A: The report said 28% of Vietnamese netizens have a Facebook account and a new user from Vietnam joins Facebook every 3 seconds. So those are a few statistics on Vietnamese internet users. We hope Mr. Yoshihiro and our other listeners found the numbers interesting.
B: In India, Ratan Kumar Paul wants to know about popular Vietnamese TV channels. How many state and private TV channels are there in Vietnam? The most popular TV channel in Vietnam is VTV1, a channel of the state-run VTV, which broadcasts news, entertainment, and films. VTV has branches in almost every city and province, special channels for science and technology, entertainment, education, sports, and a channel of programming in foreign languages and Vietnamese ethnic minority languages. VTV has an affiliate VTC – Vietnam cable television which has many additional channels.
A: Other state TV channels include VOV-TV of the Voice of Vietnam Radio, VNA of the Vietnam News Agency, ANTV of the Ministry of Public Security, and QPVN of the Ministry of Defense. Private channels include Yan-TV for music, and Yeah1 TV for children and young people.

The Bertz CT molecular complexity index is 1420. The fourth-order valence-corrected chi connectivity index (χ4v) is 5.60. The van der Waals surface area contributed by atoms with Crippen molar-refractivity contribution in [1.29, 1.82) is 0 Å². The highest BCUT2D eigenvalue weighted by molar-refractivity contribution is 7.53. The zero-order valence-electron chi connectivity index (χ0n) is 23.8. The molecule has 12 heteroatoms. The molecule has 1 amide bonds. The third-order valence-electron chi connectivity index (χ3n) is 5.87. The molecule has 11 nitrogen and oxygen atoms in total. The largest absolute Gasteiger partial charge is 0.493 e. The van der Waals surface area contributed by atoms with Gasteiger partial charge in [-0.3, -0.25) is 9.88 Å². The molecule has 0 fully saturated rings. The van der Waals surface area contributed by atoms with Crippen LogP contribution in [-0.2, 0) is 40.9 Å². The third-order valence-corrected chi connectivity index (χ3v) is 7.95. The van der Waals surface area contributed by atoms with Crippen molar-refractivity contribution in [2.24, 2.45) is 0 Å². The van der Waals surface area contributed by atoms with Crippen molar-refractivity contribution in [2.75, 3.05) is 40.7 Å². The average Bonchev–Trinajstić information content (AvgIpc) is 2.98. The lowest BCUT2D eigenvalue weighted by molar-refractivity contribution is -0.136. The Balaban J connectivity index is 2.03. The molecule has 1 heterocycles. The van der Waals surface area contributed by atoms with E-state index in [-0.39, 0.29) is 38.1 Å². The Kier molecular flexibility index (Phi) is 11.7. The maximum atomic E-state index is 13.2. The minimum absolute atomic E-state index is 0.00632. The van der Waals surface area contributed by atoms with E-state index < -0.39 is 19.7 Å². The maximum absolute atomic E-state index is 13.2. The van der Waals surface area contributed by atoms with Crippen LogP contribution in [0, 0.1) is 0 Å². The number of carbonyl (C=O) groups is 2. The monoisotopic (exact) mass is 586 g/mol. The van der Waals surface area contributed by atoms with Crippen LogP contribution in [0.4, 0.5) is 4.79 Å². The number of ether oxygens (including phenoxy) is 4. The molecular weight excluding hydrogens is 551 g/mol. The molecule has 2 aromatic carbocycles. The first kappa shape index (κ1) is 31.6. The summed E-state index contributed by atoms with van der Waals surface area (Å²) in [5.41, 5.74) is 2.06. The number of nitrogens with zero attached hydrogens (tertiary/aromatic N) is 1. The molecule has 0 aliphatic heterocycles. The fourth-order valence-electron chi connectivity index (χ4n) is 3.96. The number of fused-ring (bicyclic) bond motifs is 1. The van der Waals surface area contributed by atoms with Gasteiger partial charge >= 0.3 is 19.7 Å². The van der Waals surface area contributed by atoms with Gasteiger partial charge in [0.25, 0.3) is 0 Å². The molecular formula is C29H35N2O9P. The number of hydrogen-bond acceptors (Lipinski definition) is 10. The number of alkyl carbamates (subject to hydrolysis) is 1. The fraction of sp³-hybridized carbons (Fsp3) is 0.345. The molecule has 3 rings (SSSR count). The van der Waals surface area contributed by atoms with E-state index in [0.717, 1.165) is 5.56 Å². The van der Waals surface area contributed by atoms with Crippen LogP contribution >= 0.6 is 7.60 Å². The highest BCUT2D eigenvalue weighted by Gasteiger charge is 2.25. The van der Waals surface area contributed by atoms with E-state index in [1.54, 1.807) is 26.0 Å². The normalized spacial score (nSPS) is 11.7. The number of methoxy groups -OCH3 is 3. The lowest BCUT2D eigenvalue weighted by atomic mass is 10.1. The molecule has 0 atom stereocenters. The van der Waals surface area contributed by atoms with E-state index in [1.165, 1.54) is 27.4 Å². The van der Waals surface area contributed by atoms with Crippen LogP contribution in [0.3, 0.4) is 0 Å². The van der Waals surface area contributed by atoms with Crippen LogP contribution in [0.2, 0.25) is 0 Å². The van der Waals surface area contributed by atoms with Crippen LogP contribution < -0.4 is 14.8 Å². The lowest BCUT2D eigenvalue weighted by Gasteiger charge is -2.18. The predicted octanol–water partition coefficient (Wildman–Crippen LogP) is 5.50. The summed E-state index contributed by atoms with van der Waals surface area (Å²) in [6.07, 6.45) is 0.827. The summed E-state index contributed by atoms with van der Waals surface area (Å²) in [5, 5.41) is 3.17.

B: That was a brief introduction to television stations in Vietnam. Before we go, I would like to acknowledge letters from Takao Mizuike of Japan, Peter Ng of Malaysia, Andrei Skorodumov of Russia, Joy Mondal of India, Alf Persson of Sweden, Rajek Akter of Bangladesh, and Eddy Setiawan of Indonesia.
A: Thank you all for spending time with VOV and of writing to us. We’ll verify your reports soon. Before we go, we would like to inform you that due to technical upgrading, we will temporarily suspend our broadcasts on the frequencies of 12020khz and 9840 khz between 7am and 6pm from October 2nd to October 12th, 2013. During this period, our programs will redirected to the frequency of 7220khz at 3:30 to 4:30, 18:30 to 19:00, 20:30 to 21:00, and 23:00 to 23:30. We are sorry for this inconvenience. Everything will get back to normal on October 13th, 2013.
We welcome your feedback at: English section, Overseas Service, Radio Voice of Vietnam, 45 Ba Trieu Street, Hanoi, Vietnam. Or you can email us at: firstname.lastname@example.org. You’re invited to visit us online at www.vovworld.vn, where you can hear both live and recorded programs. Good bye from Hanoi.